First, if you notice a gas smell coming from the oil dipstick, or an occasional knocking sound, you need to have a mechanic find the root cause of your car running rich. If not, critical engine complications can start to occur. You can start troubleshooting the problem, however, several of the issues that cause your car to run rich will require a mechanic to repair if it turns out to be the problem.
Check Air Duct Flap
The air duct flap acts as a choke for the engine. When you start your engine, the air duct should be partially open. It will fully open once the engine is warmed up. If it doesn’t fully open when the engine warms up, you need a mechanic to repair this issue.
Check Vacuum Hoses and Lines
If the vacuum lines and hose pipes aren’t properly connected, they will leak and your car will run rich. If they are incorrectly connected and leaking, you’ll hear a hissing sound from the air leak.
Change Spark Plugs
Worn-out spark plugs don’t create sparks. When that happens, gas doesn’t burn correctly and it leads to high carbon emissions. Your engine will feel as though it’s running rough, with a high and vibrating idle. You should change out spark plugs if they show any signs of carbon buildup, or soot, on them.
Because soot can move from the spark plugs to other parts of the engine, it’s important that the spark plugs be changed when there is any sign of carbon deposits on them.
Change 02 Sensor
The oxygen sensor relays the air to fuel mix to the ECU, which corrects any error in the ratio. A faulty oxygen sensor won’t send the ECU correct data, and that results in the mix ratio not being corrected prior to combustion, leaving unburnt fuel deposit impurities in your catalytic converter and other vital engine parts. Because the 02 sensor is in the exhaust pipe, this is a replacement best left to your mechanic to perform.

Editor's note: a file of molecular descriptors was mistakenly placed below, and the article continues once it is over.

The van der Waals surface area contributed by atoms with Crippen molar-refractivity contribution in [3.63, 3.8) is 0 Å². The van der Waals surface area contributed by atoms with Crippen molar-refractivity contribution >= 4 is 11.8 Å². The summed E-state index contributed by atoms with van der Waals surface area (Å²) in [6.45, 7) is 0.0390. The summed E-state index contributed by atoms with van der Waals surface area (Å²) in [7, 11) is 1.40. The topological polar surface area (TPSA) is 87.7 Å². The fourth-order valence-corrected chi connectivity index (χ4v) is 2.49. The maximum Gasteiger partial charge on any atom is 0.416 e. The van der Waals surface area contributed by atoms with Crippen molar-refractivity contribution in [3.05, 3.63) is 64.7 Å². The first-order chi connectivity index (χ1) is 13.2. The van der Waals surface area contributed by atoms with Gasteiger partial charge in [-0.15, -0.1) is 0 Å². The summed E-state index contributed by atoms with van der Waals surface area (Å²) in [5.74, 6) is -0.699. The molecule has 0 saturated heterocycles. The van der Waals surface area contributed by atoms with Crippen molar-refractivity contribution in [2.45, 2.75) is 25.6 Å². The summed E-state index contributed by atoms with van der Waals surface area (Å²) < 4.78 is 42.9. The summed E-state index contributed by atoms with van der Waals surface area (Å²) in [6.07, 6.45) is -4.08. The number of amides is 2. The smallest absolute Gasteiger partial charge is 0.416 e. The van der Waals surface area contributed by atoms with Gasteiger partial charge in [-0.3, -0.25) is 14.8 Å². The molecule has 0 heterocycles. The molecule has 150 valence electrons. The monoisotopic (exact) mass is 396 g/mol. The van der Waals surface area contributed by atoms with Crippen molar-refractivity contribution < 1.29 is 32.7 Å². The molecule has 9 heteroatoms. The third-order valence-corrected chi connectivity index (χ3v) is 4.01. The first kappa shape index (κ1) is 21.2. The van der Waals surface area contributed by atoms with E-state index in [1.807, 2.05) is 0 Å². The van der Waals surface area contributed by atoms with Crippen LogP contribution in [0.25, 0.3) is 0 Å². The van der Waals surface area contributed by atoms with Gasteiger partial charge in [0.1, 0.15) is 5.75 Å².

Clean MAF Sensor
The mass airflow sensor in your car measures air entering the engine and decides the amount of air to fuel mix that is needed after combustion. Over time the MAF sensor can pick up dirt and dust, and that can hinder its performance. You can remove the MAF sensor and clean it, then reinstall it. If your car is running rich because of a dirty MAF sensor, cleaning and reinstalling the sensor should fix the issue.
Change MAP Sensor
The manifold absolute pressure or MAP sensor relays information on the pressure inside the intake manifold to the ECU. By design, the MAP sensor wears out over time. Once it becomes faulty, it won’t send correct data to the ECU and instead, the air and fuel mix will be off causing your car to run rich.
Typically, you’ll see low fuel economy and sluggish engine performance when the MAP sensor fails. The MAP sensor will need to be replaced by your mechanic to ensure the correct information is relayed to the ECU.
Although there are several reasons for your car to run rich, most of the symptoms are the same. If you experience low fuel economy and sluggish performance from your car, your car may be running rich. Some other indicators are the smell of gas from the oil dipstick, occasional knocking sound, a drop in acceleration power, and black smoke from the exhaust pipe.
Although it may start off as a small problem that simply feels like rough idling, your car running rich can quickly become a big issue if carbon deposits are able to make it into your vital engine components.
Any sign of carbon build-up on spark plugs should be immediately handled by replacing the spark plugs and finding the root cause of the car running rich. Once the root cause is isolated and the problem is repaired, your car will go back to running like normal, no longer getting bad fuel economy or idling roughly.
Remember, to start troubleshooting, pull the code from your car’s onboard computer. The error code P0172 means “gases rich in gasoline”, or your exhaust is heavy with unburnt fuel. It knows this because the ECU monitors your vehicle emissions, and they will be full of fuel. This is why one of the symptoms of a car running rich is black smoke coming from the exhaust, and the smell of sulfur coming from the exhaust due to unburnt fuel.
If you have any questions about your car running rich, or any of the solutions we have listed in this article, please contact us.